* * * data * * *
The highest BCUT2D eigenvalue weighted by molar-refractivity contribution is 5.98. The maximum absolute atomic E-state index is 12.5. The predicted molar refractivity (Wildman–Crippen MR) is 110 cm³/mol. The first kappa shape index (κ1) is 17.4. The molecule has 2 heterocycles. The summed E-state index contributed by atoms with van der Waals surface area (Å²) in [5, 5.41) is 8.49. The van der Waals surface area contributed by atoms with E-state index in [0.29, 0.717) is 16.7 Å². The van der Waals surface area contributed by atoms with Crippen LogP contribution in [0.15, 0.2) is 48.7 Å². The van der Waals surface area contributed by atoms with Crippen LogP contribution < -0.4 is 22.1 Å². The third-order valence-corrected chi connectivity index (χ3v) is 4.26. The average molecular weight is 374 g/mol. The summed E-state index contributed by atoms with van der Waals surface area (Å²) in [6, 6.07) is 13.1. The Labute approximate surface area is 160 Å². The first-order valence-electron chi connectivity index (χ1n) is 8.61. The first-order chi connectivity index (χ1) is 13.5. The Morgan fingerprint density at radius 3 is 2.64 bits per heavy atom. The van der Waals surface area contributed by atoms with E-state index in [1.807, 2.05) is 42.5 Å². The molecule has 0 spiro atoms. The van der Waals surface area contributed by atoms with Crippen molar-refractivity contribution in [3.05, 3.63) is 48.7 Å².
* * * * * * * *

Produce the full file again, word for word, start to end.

The highest BCUT2D eigenvalue weighted by molar-refractivity contribution is 5.98. The maximum absolute atomic E-state index is 12.5. The predicted molar refractivity (Wildman–Crippen MR) is 110 cm³/mol. The first kappa shape index (κ1) is 17.4. The molecule has 2 heterocycles. The summed E-state index contributed by atoms with van der Waals surface area (Å²) in [5, 5.41) is 8.49. The van der Waals surface area contributed by atoms with E-state index in [0.29, 0.717) is 16.7 Å². The van der Waals surface area contributed by atoms with Crippen LogP contribution in [0.15, 0.2) is 48.7 Å². The van der Waals surface area contributed by atoms with Crippen LogP contribution < -0.4 is 22.1 Å². The third-order valence-corrected chi connectivity index (χ3v) is 4.26. The average molecular weight is 374 g/mol. The summed E-state index contributed by atoms with van der Waals surface area (Å²) in [6, 6.07) is 13.1. The Labute approximate surface area is 160 Å². The first-order valence-electron chi connectivity index (χ1n) is 8.61. The first-order chi connectivity index (χ1) is 13.5. The Morgan fingerprint density at radius 3 is 2.64 bits per heavy atom. The van der Waals surface area contributed by atoms with E-state index in [1.807, 2.05) is 42.5 Å². The molecule has 0 spiro atoms. The van der Waals surface area contributed by atoms with Crippen molar-refractivity contribution in [3.05, 3.63) is 48.7 Å².